Less variability was observed in their advice to self. Virtually all centered on the benefit of hindsight and the encouragement to appreciate every moment, to be present, and to spend quality time with others. Several said to ‘go out and do more’ or to ‘get out of the dorm’ and take advantage of being with others. Students clearly missed being around their friends and classmates in person. Many expressed the thought that virtual meetings just were not the same.
This discussion forum ran in mid-April, while students were completing a six-week group project, a role play of potential, fraudulent activity that students solve via email. The project had been introduced immediately prior to classes being moved online. Thus, while they were able to complete the introductory aspect in person, the bulk of the actual work was completed after every student had returned home, and they were working virtually.
I found that two of the five groups appeared to be highly motivated initially. Two other groups exhibited no motivation at all. One of the groups with high motivation did hit a rough spot about halfway through the project. All students and groups appeared to be dealing with issues related to getting to the finish line. They appeared uncertain in how to move past the rough spots. They struggled to identify what their next steps needed to be.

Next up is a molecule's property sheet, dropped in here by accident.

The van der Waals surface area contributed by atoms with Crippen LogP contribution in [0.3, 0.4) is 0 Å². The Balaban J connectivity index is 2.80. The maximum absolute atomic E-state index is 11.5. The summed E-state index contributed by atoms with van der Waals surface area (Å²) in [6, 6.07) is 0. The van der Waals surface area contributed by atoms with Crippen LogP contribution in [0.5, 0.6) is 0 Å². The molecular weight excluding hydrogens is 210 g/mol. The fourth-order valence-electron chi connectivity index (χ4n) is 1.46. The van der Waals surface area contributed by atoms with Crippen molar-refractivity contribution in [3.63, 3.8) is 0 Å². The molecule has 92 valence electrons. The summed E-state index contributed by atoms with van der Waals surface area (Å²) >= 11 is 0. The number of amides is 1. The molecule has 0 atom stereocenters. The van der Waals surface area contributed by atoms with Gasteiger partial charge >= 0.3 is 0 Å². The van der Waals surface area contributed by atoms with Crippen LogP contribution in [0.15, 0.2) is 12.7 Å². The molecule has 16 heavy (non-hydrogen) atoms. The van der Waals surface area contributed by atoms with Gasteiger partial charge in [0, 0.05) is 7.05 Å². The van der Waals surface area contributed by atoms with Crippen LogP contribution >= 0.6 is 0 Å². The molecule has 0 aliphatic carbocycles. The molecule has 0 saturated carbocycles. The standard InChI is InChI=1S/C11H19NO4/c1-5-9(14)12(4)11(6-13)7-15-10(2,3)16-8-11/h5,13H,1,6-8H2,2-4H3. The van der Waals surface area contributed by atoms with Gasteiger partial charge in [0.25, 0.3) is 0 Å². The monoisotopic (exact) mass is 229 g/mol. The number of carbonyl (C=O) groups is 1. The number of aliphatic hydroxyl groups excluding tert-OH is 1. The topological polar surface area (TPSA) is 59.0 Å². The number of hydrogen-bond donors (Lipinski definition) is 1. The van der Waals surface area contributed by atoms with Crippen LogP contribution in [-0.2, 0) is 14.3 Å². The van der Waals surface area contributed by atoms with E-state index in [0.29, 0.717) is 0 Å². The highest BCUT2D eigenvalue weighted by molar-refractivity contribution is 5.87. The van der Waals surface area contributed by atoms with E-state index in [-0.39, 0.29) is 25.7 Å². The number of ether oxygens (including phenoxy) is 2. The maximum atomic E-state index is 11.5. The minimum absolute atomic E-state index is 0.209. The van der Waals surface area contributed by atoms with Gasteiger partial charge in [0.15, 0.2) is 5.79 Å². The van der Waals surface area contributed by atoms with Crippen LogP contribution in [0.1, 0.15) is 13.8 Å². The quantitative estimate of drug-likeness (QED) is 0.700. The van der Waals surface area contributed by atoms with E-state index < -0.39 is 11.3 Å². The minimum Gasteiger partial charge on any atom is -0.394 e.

I began to reach out to individual students via email and groups via email and Zoom meetings. We walked through where they were and what they thought they knew. In several instances, they did not realize what they already knew, which can lead to confusion over next steps. I asked them where they thought they could go next. Sometimes, I even used leading questions. I then encouraged them to submit those questions via email while everyone was on the Zoom conference. I quickly responded during the conference, and that brainstorming led to more engagement, better questions, and ultimately a better final product.
I became deliberate in my interactions with the students and would not allow them to ‘duck out’ on me. Frankly, I hounded them to get each group back on track. Several student evaluation comments support my methods of engagement:
“Dr. Moore always checks in with us and makes sure everything is going okay, keeps amazing office hours, and is incredibly helpful if you just ask for it. He encourages discussion in class.”
“Dr. Moore did a tremendous job keeping the class engaged and interested.”
“Dr. Moore really knows his stuff. He is passionate about the topic and that brings enthusiasm to the class. Dr. Moore has worked hard to perfect the class structure and schedule, and that shows.”
“Dr. Moore is a professor that cares.”
I am somewhat used to comments about my passionate teaching and active class engagement. However, while I obviously do care about them and their success, I rarely get evaluation responses about being a teacher who cares. That suggests to me that my changes were not only effective but appreciated.
The events of the past semester have been gut wrenching and dramatic to our students. My simple discussion board question, initially designed to see where they were and how they were coping, certainly opened up my eyes to their perceived reality and led to changes that enabled me to meet them where they were.
Certainly I have learned different teaching approaches that will be useful going forward. Their observations are still relevant, particularly if fall classes still involve some virtual aspect. The more I can do to communicate with them to foster increased motivation in a structured environment will demonstrate a faculty member who wants them to succeed.
In looking at that other side of the monitor, I discovered that my students were more resilient, yet perhaps more fragile, than I had expected.